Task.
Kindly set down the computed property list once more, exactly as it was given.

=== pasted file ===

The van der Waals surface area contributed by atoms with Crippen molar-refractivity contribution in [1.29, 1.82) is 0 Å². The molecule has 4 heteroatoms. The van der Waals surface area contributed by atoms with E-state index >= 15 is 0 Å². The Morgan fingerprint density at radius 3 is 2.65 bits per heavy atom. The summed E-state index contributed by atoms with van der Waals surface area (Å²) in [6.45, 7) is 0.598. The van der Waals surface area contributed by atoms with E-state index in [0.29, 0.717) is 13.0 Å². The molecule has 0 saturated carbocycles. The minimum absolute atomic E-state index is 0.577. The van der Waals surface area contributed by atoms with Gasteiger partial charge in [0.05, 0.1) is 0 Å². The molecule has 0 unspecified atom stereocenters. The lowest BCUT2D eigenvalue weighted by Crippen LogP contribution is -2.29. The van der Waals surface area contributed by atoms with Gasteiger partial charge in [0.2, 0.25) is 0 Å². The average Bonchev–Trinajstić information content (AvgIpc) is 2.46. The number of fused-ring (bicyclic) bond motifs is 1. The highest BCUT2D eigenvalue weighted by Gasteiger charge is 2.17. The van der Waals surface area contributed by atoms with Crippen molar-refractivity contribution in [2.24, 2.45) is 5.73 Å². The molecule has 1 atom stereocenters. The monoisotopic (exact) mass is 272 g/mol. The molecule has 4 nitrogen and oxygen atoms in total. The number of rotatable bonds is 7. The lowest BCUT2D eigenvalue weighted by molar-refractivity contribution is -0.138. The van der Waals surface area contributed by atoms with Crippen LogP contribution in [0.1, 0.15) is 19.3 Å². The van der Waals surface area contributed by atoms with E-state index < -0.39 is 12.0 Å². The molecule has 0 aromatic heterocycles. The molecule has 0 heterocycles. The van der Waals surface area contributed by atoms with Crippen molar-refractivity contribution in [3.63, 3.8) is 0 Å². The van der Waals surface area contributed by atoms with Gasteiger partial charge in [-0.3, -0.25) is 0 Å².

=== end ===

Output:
The van der Waals surface area contributed by atoms with Crippen molar-refractivity contribution in [1.29, 1.82) is 0 Å². The molecule has 4 heteroatoms. The van der Waals surface area contributed by atoms with E-state index >= 15 is 0 Å². The Morgan fingerprint density at radius 3 is 2.65 bits per heavy atom. The summed E-state index contributed by atoms with van der Waals surface area (Å²) in [6.45, 7) is 0.598. The van der Waals surface area contributed by atoms with E-state index in [0.29, 0.717) is 13.0 Å². The molecule has 0 saturated carbocycles. The minimum absolute atomic E-state index is 0.577. The van der Waals surface area contributed by atoms with Gasteiger partial charge in [0.05, 0.1) is 0 Å². The molecule has 0 unspecified atom stereocenters. The lowest BCUT2D eigenvalue weighted by Crippen LogP contribution is -2.29. The van der Waals surface area contributed by atoms with Gasteiger partial charge in [0.2, 0.25) is 0 Å². The average Bonchev–Trinajstić information content (AvgIpc) is 2.46. The number of fused-ring (bicyclic) bond motifs is 1. The highest BCUT2D eigenvalue weighted by Gasteiger charge is 2.17. The van der Waals surface area contributed by atoms with Crippen molar-refractivity contribution in [2.24, 2.45) is 5.73 Å². The molecule has 1 atom stereocenters. The monoisotopic (exact) mass is 272 g/mol. The molecule has 4 nitrogen and oxygen atoms in total. The number of rotatable bonds is 7. The lowest BCUT2D eigenvalue weighted by molar-refractivity contribution is -0.138. The van der Waals surface area contributed by atoms with Crippen LogP contribution in [0.1, 0.15) is 19.3 Å². The van der Waals surface area contributed by atoms with E-state index < -0.39 is 12.0 Å². The molecule has 0 aromatic heterocycles. The molecule has 0 heterocycles. The van der Waals surface area contributed by atoms with Crippen molar-refractivity contribution in [3.63, 3.8) is 0 Å². The van der Waals surface area contributed by atoms with Gasteiger partial charge in [-0.3, -0.25) is 0 Å².